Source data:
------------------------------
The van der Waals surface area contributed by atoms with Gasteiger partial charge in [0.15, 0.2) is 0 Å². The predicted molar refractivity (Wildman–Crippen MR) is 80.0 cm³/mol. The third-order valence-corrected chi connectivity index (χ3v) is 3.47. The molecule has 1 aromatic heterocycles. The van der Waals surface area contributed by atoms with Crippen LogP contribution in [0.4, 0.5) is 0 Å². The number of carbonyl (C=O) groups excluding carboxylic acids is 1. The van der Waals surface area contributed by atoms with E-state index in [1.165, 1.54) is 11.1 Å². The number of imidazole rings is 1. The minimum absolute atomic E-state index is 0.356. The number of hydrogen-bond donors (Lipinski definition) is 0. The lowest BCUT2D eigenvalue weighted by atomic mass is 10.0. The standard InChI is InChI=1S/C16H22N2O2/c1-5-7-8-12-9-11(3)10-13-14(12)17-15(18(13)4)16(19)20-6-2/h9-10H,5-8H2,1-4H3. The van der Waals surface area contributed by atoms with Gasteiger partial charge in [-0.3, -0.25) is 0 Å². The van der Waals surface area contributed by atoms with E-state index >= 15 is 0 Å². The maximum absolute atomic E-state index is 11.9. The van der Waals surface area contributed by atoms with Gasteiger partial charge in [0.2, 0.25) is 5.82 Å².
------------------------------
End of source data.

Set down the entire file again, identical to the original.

The van der Waals surface area contributed by atoms with Gasteiger partial charge in [0.15, 0.2) is 0 Å². The predicted molar refractivity (Wildman–Crippen MR) is 80.0 cm³/mol. The third-order valence-corrected chi connectivity index (χ3v) is 3.47. The molecule has 1 aromatic heterocycles. The van der Waals surface area contributed by atoms with Crippen LogP contribution in [0.4, 0.5) is 0 Å². The number of carbonyl (C=O) groups excluding carboxylic acids is 1. The van der Waals surface area contributed by atoms with E-state index in [1.165, 1.54) is 11.1 Å². The number of imidazole rings is 1. The minimum absolute atomic E-state index is 0.356. The number of hydrogen-bond donors (Lipinski definition) is 0. The lowest BCUT2D eigenvalue weighted by atomic mass is 10.0. The standard InChI is InChI=1S/C16H22N2O2/c1-5-7-8-12-9-11(3)10-13-14(12)17-15(18(13)4)16(19)20-6-2/h9-10H,5-8H2,1-4H3. The van der Waals surface area contributed by atoms with Gasteiger partial charge in [-0.3, -0.25) is 0 Å². The van der Waals surface area contributed by atoms with E-state index >= 15 is 0 Å². The maximum absolute atomic E-state index is 11.9. The van der Waals surface area contributed by atoms with Gasteiger partial charge in [0.2, 0.25) is 5.82 Å².